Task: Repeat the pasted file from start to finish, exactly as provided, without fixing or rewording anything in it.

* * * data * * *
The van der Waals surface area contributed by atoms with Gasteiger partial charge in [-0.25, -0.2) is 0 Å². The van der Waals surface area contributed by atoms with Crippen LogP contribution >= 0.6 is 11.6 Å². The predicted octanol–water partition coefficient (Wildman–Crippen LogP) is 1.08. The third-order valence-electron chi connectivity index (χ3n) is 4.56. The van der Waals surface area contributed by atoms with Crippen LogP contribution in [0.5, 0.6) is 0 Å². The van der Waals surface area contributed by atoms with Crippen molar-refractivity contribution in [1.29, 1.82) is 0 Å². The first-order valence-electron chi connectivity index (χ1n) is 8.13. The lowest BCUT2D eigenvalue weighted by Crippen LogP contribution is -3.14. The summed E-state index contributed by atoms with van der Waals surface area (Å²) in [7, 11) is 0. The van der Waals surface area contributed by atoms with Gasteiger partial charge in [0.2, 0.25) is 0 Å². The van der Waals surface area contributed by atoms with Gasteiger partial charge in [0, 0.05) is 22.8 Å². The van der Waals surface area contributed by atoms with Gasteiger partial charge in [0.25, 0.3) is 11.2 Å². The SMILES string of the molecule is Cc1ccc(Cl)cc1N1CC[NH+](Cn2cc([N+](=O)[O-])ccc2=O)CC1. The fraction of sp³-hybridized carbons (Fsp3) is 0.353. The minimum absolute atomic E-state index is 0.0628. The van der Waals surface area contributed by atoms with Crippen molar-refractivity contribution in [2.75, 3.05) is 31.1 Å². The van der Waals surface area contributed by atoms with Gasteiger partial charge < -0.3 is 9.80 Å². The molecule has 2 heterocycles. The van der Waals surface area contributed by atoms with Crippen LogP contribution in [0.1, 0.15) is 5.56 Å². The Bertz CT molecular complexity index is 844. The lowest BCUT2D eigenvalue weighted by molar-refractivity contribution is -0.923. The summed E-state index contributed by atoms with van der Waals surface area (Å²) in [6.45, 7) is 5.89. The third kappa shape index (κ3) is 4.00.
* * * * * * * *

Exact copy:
The van der Waals surface area contributed by atoms with Gasteiger partial charge in [-0.25, -0.2) is 0 Å². The van der Waals surface area contributed by atoms with Crippen LogP contribution >= 0.6 is 11.6 Å². The predicted octanol–water partition coefficient (Wildman–Crippen LogP) is 1.08. The third-order valence-electron chi connectivity index (χ3n) is 4.56. The van der Waals surface area contributed by atoms with Crippen LogP contribution in [0.5, 0.6) is 0 Å². The van der Waals surface area contributed by atoms with Crippen molar-refractivity contribution in [1.29, 1.82) is 0 Å². The first-order valence-electron chi connectivity index (χ1n) is 8.13. The lowest BCUT2D eigenvalue weighted by Crippen LogP contribution is -3.14. The summed E-state index contributed by atoms with van der Waals surface area (Å²) in [7, 11) is 0. The van der Waals surface area contributed by atoms with Gasteiger partial charge in [0.2, 0.25) is 0 Å². The van der Waals surface area contributed by atoms with Gasteiger partial charge in [0, 0.05) is 22.8 Å². The van der Waals surface area contributed by atoms with Gasteiger partial charge in [0.25, 0.3) is 11.2 Å². The SMILES string of the molecule is Cc1ccc(Cl)cc1N1CC[NH+](Cn2cc([N+](=O)[O-])ccc2=O)CC1. The fraction of sp³-hybridized carbons (Fsp3) is 0.353. The minimum absolute atomic E-state index is 0.0628. The van der Waals surface area contributed by atoms with Crippen molar-refractivity contribution in [2.75, 3.05) is 31.1 Å². The van der Waals surface area contributed by atoms with Gasteiger partial charge < -0.3 is 9.80 Å². The molecule has 2 heterocycles. The van der Waals surface area contributed by atoms with Crippen LogP contribution in [0.1, 0.15) is 5.56 Å². The Bertz CT molecular complexity index is 844. The lowest BCUT2D eigenvalue weighted by molar-refractivity contribution is -0.923. The summed E-state index contributed by atoms with van der Waals surface area (Å²) in [6.45, 7) is 5.89. The third kappa shape index (κ3) is 4.00.